You're neither right nor wrong because other people (the market) agree with you. You're right because your facts are right and your reasoning is right - that's the only thing that makes you right. And if your facts and reasoning are right, you don't have to worry about anybody else."- Warren Buffett (emphasis added)
With margin, you absolutely have to worry about other people. If our leaders (specifically Trump, Congress or Fed Chairman Jerome Powell) mess up badly enough, the economy and the stock market (SPY) (DIA) (QQQ) could be sent spiraling into a crash that could make even the smartest long-term strategy fail catastrophically.
In other words, to paraphrase Einstein,
there are two things that are infinite, the universe and short-term market stupidity, and I'm not quite sure about the universe."
On October 19, 1987 (Black Monday), the Dow fell 22.6% in a single day. That's a 20 standard deviation event that is theoretically (using standard probability theory) supposed to occur once every 4.6 billion years (roughly the age of the earth).
However, according to a 2005 Harvard study, a 1987-style one-day crash is actually a once in a 104-year event.
What's more, 5% and 10% single-day crashes are expected to occur, on average, every 1.6 years and 13 years, respectively. And as Mark Hulbert, author the Hulbert Financial Digest, points out, the last 5% single-day decline was in August 2011, and the last 10% daily decline was over 30 years ago.
So, not just are we overdue for some even wilder single-day declines, but we can't forget how margin actually works at most brokers. Brokers borrow at very short-term rates to extend margin loans to clients. In the event of another 2008-2009 style financial crisis (a low probability but inevitable event over 50+ years), the brokers could change their margin rules overnight. That's because most margin agreements state that:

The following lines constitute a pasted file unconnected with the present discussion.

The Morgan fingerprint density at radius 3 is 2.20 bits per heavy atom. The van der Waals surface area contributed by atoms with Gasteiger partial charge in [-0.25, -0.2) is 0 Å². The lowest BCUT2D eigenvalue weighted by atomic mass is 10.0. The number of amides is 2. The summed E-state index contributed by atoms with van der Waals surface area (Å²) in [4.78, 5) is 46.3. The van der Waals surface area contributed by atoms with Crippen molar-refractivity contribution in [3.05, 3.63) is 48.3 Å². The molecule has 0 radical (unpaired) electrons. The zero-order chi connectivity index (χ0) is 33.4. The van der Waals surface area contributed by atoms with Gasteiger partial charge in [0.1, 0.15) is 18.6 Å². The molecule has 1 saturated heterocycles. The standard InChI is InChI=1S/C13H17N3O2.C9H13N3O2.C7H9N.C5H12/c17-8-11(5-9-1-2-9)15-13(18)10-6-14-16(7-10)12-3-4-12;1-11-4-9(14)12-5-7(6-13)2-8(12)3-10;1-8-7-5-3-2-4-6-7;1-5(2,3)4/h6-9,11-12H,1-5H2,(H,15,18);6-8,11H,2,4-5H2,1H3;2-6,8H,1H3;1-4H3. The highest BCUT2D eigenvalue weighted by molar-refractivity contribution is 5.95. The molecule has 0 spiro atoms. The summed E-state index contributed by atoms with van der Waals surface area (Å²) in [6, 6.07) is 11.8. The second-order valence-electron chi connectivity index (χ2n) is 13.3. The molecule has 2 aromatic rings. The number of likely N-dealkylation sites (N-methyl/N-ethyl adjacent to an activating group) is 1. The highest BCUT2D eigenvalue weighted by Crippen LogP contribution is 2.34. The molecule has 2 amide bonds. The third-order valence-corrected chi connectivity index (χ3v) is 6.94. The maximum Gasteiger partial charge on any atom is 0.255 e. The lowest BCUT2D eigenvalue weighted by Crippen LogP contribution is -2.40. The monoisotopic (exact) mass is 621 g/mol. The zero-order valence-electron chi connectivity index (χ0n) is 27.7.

- Brokers can change their margin maintenance requirements at any time (potentially from 15% to 50% or higher).
- Brokers are able to liquidate your stocks to eliminate margin even without notifying you or providing time to send in additional funds.
While brokers normally provide two to five days to cover a margin call, in the event of either a seizing up of credit markets (that could put the broker's survival in jeopardy) or a full-blown market panic (like 1987), even modest amounts of margin could become dangerous and trigger forced selling at ludicrously low valuations of even the highest quality, low-risk stocks.
Since my time horizon is 50+ years, I must not just minimize my portfolio's risk of succumbing to a critical point of failure by eliminating all such risks of a permanent loss of capital (across the entire portfolio).
It's also why I advise anyone interested in using margin to use non-callable loans if you qualify for them. If you don't then your financial discipline is likely too poor to even consider using this powerful but potentially dangerous financial tool.